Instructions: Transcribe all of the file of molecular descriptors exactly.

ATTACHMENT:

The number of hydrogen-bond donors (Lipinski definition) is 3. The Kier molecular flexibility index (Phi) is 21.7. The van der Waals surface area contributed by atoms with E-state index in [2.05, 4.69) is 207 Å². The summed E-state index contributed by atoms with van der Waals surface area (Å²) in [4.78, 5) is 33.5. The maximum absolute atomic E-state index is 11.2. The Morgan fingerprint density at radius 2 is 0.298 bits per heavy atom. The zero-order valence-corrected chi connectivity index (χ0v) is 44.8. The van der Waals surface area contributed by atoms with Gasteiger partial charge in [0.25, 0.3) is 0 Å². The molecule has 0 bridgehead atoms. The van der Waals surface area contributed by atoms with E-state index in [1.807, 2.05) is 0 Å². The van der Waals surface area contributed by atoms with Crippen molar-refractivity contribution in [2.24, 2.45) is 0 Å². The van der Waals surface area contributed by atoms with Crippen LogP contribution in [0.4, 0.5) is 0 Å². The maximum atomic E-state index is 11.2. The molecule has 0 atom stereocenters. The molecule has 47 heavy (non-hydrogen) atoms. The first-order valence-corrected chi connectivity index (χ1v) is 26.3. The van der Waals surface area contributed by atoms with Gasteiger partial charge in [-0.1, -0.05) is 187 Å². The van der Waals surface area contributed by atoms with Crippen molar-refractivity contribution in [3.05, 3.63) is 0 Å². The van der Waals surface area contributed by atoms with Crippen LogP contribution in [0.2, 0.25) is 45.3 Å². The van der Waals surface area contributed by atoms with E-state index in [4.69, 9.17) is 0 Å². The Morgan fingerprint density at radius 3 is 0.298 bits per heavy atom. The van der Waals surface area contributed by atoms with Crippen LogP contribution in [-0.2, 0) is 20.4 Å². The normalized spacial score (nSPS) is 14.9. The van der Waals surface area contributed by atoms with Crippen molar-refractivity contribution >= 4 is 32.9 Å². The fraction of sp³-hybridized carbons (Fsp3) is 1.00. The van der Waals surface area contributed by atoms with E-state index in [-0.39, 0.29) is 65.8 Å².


The number of hydrogen-bond donors (Lipinski definition) is 3. The Kier molecular flexibility index (Phi) is 21.7. The van der Waals surface area contributed by atoms with E-state index in [2.05, 4.69) is 207 Å². The summed E-state index contributed by atoms with van der Waals surface area (Å²) in [4.78, 5) is 33.5. The maximum absolute atomic E-state index is 11.2. The Morgan fingerprint density at radius 2 is 0.298 bits per heavy atom. The zero-order valence-corrected chi connectivity index (χ0v) is 44.8. The van der Waals surface area contributed by atoms with Gasteiger partial charge in [0.25, 0.3) is 0 Å². The molecule has 0 bridgehead atoms. The van der Waals surface area contributed by atoms with E-state index in [1.807, 2.05) is 0 Å². The van der Waals surface area contributed by atoms with Crippen molar-refractivity contribution in [2.24, 2.45) is 0 Å². The van der Waals surface area contributed by atoms with Crippen LogP contribution in [0.4, 0.5) is 0 Å². The maximum atomic E-state index is 11.2. The molecule has 0 atom stereocenters. The molecule has 47 heavy (non-hydrogen) atoms. The first-order valence-corrected chi connectivity index (χ1v) is 26.3. The van der Waals surface area contributed by atoms with Gasteiger partial charge in [-0.1, -0.05) is 187 Å². The van der Waals surface area contributed by atoms with Crippen molar-refractivity contribution in [3.05, 3.63) is 0 Å². The van der Waals surface area contributed by atoms with Crippen LogP contribution in [0.2, 0.25) is 45.3 Å². The van der Waals surface area contributed by atoms with E-state index in [4.69, 9.17) is 0 Å². The Morgan fingerprint density at radius 3 is 0.298 bits per heavy atom. The van der Waals surface area contributed by atoms with Crippen LogP contribution in [-0.2, 0) is 20.4 Å². The normalized spacial score (nSPS) is 14.9. The van der Waals surface area contributed by atoms with Crippen molar-refractivity contribution >= 4 is 32.9 Å². The fraction of sp³-hybridized carbons (Fsp3) is 1.00. The van der Waals surface area contributed by atoms with E-state index in [-0.39, 0.29) is 65.8 Å².